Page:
It is commonly known that the one-breath poetic form of haiku evolved from the starting verse of Japanese rengathe linked verse form that is widely referred to today as renku. Not commonly known is that renku was shaped over time by Japanese poet-priests to become ultimately a Buddhist ritual designed to lead its participants on an imagined tour of the Mandala of All Creation with the sole purpose of helping them to realize the transience of the universe, thereby taking a major step toward enlightenment. This paper traces the development of renku and haiku to the present day to show how twenty-first century haiku poets stand at a crossroads: they can either continue Masaoka Shikis trajectory of de-spiritualizing haiku, or they can cultivate a more traditional spiritual understanding of haikus art and deep purpose.

This essay first appeared in David G. Lanoue, My Journal with Haiku Sprinkled in (HaikuGuy.com, 2019).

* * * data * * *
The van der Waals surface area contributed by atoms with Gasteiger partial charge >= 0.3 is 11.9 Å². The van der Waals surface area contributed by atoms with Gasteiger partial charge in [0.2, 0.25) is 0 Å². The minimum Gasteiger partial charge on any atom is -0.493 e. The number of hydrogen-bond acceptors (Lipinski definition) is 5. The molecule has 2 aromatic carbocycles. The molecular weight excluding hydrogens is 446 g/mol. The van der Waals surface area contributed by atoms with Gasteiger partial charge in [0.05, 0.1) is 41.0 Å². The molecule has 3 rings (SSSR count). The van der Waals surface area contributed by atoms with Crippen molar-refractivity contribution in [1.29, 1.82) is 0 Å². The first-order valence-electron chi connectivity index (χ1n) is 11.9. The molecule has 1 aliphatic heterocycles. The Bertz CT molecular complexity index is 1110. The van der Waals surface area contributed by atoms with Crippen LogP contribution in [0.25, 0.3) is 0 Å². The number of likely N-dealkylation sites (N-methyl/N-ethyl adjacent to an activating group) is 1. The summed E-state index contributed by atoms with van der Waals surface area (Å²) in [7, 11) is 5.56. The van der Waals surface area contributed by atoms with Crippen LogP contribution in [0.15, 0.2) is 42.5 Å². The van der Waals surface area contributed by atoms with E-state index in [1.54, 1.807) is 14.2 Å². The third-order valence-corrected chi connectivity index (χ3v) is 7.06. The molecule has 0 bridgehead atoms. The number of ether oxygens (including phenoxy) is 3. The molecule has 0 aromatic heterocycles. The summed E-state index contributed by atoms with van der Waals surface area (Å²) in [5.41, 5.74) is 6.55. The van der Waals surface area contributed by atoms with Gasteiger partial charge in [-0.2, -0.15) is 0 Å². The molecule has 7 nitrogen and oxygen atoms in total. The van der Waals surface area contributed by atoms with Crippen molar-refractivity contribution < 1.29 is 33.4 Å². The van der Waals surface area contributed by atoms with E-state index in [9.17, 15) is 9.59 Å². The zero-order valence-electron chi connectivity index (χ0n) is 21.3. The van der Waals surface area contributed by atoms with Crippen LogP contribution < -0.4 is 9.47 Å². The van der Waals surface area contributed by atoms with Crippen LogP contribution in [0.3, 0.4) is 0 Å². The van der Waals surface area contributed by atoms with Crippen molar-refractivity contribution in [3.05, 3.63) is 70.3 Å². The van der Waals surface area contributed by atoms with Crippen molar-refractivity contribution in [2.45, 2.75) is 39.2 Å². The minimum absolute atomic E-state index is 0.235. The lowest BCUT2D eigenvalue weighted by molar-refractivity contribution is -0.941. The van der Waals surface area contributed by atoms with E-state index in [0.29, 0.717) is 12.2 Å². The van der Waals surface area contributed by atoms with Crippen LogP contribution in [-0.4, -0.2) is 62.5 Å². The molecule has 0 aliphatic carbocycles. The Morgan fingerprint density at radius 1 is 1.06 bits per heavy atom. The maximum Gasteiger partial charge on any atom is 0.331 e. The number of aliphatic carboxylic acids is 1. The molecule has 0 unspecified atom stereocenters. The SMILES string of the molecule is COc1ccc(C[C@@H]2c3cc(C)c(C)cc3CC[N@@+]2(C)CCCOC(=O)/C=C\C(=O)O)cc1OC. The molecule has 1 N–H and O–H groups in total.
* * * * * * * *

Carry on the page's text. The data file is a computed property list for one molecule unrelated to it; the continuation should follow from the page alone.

Joint publication of journals NotaBene and Haiku World, Issue 5, 2019

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The development of haiku in Germany in the 20th century until today

Based on the awakening interest in Eastern culture after the Paris World's Fair in 1896, begins in Germany the perception of haiku as a special and separate literary genre. Despite the cultural and language barriers and even more the political developments of the two world wars, haiku remains in the focus of a small but very interested literary public. This publicity expanded in the sixties and seventies through the spread of Far Eastern ZEN thoughts into the spiritual practice of Western cultures also in Germany. As a result, in the '80s and' 90s haiku associations emerged across the continents. Also the German haiku society, which was established 1988. Since the late 1990s, haiku outside of Japan has been influenced mainly by the globalization of Internet communication. In consequence the exchange of haiku across language barriers and cultures has given the haiku a new dynamic and meaning.

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Haiku in Romania, from the Orient towards the Orient of the mind